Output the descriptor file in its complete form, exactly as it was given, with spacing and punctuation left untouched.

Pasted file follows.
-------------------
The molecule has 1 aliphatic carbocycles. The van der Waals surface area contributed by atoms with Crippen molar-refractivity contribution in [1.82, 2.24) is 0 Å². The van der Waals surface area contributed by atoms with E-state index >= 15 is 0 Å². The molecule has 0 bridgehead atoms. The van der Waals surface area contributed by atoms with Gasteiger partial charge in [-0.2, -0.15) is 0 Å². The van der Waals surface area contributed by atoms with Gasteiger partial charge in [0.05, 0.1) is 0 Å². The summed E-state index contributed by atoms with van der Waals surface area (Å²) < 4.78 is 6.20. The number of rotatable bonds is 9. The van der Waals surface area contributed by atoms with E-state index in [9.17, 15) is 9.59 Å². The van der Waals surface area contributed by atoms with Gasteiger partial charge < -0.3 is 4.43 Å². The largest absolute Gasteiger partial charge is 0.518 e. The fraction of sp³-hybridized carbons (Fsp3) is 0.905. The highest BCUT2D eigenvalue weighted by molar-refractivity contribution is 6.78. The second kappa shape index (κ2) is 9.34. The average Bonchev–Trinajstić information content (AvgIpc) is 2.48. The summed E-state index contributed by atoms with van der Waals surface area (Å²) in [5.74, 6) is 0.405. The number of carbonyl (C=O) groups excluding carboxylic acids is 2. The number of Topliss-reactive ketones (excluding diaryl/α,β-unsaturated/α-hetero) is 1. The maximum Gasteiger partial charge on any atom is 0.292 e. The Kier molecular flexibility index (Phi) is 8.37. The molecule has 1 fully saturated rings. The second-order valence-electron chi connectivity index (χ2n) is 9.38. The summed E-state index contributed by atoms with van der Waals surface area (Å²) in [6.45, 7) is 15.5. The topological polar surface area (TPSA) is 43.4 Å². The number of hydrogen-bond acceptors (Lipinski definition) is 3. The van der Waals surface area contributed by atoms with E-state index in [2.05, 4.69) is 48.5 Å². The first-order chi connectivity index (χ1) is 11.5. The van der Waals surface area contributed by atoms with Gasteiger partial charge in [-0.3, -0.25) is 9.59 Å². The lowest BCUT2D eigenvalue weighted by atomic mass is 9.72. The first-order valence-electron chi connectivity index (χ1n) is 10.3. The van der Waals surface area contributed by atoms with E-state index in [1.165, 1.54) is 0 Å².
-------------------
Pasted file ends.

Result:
The molecule has 1 aliphatic carbocycles. The van der Waals surface area contributed by atoms with Crippen molar-refractivity contribution in [1.82, 2.24) is 0 Å². The van der Waals surface area contributed by atoms with E-state index >= 15 is 0 Å². The molecule has 0 bridgehead atoms. The van der Waals surface area contributed by atoms with Gasteiger partial charge in [-0.2, -0.15) is 0 Å². The van der Waals surface area contributed by atoms with Gasteiger partial charge in [0.05, 0.1) is 0 Å². The summed E-state index contributed by atoms with van der Waals surface area (Å²) < 4.78 is 6.20. The number of rotatable bonds is 9. The van der Waals surface area contributed by atoms with E-state index in [9.17, 15) is 9.59 Å². The van der Waals surface area contributed by atoms with Gasteiger partial charge < -0.3 is 4.43 Å². The largest absolute Gasteiger partial charge is 0.518 e. The fraction of sp³-hybridized carbons (Fsp3) is 0.905. The highest BCUT2D eigenvalue weighted by molar-refractivity contribution is 6.78. The second kappa shape index (κ2) is 9.34. The average Bonchev–Trinajstić information content (AvgIpc) is 2.48. The summed E-state index contributed by atoms with van der Waals surface area (Å²) in [5.74, 6) is 0.405. The number of carbonyl (C=O) groups excluding carboxylic acids is 2. The number of Topliss-reactive ketones (excluding diaryl/α,β-unsaturated/α-hetero) is 1. The maximum Gasteiger partial charge on any atom is 0.292 e. The Kier molecular flexibility index (Phi) is 8.37. The molecule has 1 fully saturated rings. The second-order valence-electron chi connectivity index (χ2n) is 9.38. The summed E-state index contributed by atoms with van der Waals surface area (Å²) in [6.45, 7) is 15.5. The topological polar surface area (TPSA) is 43.4 Å². The number of hydrogen-bond acceptors (Lipinski definition) is 3. The van der Waals surface area contributed by atoms with E-state index in [2.05, 4.69) is 48.5 Å². The first-order chi connectivity index (χ1) is 11.5. The van der Waals surface area contributed by atoms with Gasteiger partial charge in [-0.3, -0.25) is 9.59 Å². The lowest BCUT2D eigenvalue weighted by atomic mass is 9.72. The first-order valence-electron chi connectivity index (χ1n) is 10.3. The van der Waals surface area contributed by atoms with E-state index in [1.165, 1.54) is 0 Å².